Heading into its fourth and final season, M. Night Shyamalan’s thriller Servant has a lot of questions left to answer. In fact, pretty much all of the big ones remain unanswered. The Apple TV Plus series is ostensibly about a young couple losing their child, only to have it miraculously returned to them not long after their new nanny arrives. But after three seasons, the mysteries have only continued to pile up. In addition to those core family secrets, there is a crumbling house that feels almost cursed, warring religious factions, strange magical powers, and possibly even angels.
It’s a lot, and early on in season 4, the show doesn’t seem too bothered with tying up all of the loose ends: it’s more concerned with ratcheting up the tension and making you feel as uncomfortable as ever.
Note: this review is based on the first three episodes of Servant season 4. It includes very light spoilers for those episodes and some key spoilers from the previous three seasons.
But before we get into that, a little reminder about where we are following season 3’s cliffhanger conclusion. That chapter ended when Dorothy Turner (Lauren Ambrose), fearing for the safety of her baby, Jericho, decided to sneak him out of the house. But in the midst of a conflict with her husband Sean (Toby Kebbell), brother Julian (Rupert Grint), and the nanny she’s so terrified of, Leanne (Nell Tiger Free), Dorothy ended up falling several stories thanks to a creaky railing infested with termites.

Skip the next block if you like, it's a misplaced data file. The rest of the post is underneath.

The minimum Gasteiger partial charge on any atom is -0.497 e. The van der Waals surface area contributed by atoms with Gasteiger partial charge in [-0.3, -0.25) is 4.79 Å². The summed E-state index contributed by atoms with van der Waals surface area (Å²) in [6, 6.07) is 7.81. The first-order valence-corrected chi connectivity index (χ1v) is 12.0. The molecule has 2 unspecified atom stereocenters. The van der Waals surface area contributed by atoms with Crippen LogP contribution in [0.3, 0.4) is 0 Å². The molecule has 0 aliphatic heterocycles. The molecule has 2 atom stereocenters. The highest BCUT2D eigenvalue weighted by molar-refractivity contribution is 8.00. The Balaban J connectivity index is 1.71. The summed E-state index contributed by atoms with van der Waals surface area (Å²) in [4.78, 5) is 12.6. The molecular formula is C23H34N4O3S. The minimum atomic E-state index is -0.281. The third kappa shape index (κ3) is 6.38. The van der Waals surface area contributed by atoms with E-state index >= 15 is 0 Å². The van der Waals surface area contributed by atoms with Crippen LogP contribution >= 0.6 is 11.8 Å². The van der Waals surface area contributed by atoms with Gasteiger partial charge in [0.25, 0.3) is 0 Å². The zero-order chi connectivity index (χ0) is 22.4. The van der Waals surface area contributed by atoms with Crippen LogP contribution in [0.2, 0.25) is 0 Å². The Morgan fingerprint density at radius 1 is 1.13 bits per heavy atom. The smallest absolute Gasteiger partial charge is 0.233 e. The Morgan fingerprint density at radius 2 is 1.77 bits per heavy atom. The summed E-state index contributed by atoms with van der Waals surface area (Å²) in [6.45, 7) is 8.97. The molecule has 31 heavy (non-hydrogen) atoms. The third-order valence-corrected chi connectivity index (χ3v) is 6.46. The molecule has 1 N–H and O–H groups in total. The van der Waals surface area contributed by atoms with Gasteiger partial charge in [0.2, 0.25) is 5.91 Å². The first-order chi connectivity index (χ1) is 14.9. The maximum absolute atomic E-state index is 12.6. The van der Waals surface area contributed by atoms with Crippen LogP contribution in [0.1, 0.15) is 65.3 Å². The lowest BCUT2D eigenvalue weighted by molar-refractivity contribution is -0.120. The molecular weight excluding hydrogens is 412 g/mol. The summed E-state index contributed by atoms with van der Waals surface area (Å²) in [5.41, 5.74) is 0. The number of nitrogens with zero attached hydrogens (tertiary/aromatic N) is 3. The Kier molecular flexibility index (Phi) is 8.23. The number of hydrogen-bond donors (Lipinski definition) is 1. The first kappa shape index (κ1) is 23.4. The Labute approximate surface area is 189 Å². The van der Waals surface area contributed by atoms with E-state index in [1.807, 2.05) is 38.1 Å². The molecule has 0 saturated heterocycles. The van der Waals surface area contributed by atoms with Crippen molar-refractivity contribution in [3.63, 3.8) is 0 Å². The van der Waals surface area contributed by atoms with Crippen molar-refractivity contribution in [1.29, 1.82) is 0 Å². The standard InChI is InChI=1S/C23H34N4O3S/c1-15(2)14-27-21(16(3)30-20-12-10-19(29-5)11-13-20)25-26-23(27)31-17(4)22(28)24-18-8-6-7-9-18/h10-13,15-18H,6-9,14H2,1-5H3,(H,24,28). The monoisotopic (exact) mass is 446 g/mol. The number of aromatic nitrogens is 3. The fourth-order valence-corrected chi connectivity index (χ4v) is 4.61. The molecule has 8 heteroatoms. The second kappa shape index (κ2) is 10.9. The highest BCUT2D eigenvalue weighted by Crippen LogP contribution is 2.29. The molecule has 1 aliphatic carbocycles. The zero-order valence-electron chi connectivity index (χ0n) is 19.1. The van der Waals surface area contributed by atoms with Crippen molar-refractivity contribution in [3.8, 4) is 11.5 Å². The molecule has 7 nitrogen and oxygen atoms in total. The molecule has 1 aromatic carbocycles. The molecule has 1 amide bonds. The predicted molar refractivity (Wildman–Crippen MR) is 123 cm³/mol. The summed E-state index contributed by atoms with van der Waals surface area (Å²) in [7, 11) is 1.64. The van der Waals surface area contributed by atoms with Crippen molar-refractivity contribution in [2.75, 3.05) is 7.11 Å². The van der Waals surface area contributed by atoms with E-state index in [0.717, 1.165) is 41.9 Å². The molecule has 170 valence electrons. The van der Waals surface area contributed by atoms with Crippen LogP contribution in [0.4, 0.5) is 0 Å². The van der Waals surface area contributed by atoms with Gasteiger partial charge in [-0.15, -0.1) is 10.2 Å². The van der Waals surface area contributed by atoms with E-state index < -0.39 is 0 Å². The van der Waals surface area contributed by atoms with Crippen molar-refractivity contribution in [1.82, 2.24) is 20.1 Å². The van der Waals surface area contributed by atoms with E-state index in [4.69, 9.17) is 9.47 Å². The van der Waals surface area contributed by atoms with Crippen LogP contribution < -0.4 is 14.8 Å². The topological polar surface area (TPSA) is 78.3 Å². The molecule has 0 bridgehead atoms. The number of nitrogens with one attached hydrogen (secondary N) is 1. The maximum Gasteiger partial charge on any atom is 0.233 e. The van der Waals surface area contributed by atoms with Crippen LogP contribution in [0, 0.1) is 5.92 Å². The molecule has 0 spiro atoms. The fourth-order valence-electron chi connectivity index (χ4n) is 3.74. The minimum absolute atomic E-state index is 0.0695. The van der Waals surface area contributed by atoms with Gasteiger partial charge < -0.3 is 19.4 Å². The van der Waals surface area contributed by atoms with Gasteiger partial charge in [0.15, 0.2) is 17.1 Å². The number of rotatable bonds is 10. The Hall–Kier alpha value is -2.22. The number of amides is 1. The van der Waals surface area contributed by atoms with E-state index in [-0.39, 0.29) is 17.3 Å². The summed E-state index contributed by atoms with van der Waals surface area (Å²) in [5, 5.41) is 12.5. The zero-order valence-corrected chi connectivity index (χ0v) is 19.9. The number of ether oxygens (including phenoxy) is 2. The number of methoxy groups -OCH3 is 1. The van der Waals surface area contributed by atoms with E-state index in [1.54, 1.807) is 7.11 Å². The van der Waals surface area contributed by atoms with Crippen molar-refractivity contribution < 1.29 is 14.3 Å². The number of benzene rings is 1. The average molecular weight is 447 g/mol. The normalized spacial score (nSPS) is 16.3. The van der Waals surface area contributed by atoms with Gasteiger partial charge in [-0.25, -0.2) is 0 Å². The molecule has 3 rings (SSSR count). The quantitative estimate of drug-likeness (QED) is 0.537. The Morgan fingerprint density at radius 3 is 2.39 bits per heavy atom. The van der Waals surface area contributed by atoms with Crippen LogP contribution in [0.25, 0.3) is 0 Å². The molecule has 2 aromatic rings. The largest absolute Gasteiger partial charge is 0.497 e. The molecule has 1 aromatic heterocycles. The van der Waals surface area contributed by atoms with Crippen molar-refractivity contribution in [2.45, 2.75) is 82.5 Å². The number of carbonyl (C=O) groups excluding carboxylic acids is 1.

The final season opens with Leanne, seemingly oblivious to how Dorothy feels about her, getting the house ready for her return. She cleans and decorates and starts baking Dorothy’s favorite cake. It’s mundane domesticity rendered unsettling by the close-up shots and the nagging feeling that something bad is just about to happen. Then, naturally, a member of the cult intent on bringing Leanne back into their fold shows up, and all hell breaks loose.
One of the defining traits of Servant is how clearly influenced by Alfred Hitchcock it is. The vast majority of the show takes place in one Philadelphia townhouse, and even with all of the bizarre baby dolls and magic, it has the kind of grounded core that calls back to Rear Window, as if you’re spying on the Turner household through the windows. The early moments of season 4, however, ape a different Hitchcock classic with a sequence that pulls straight from The Birds. It’s pure chaos. Leanne is chased by cult members, with seemingly everyone on the block — joggers, hot dog vendors, mail carriers — potentially in disguise and out to get her. This is the closest Servant has ever come to action, with the street outside the Turner home turned into something like a war zone as Leanne starts to fight back. She only manages to escape with some avian help.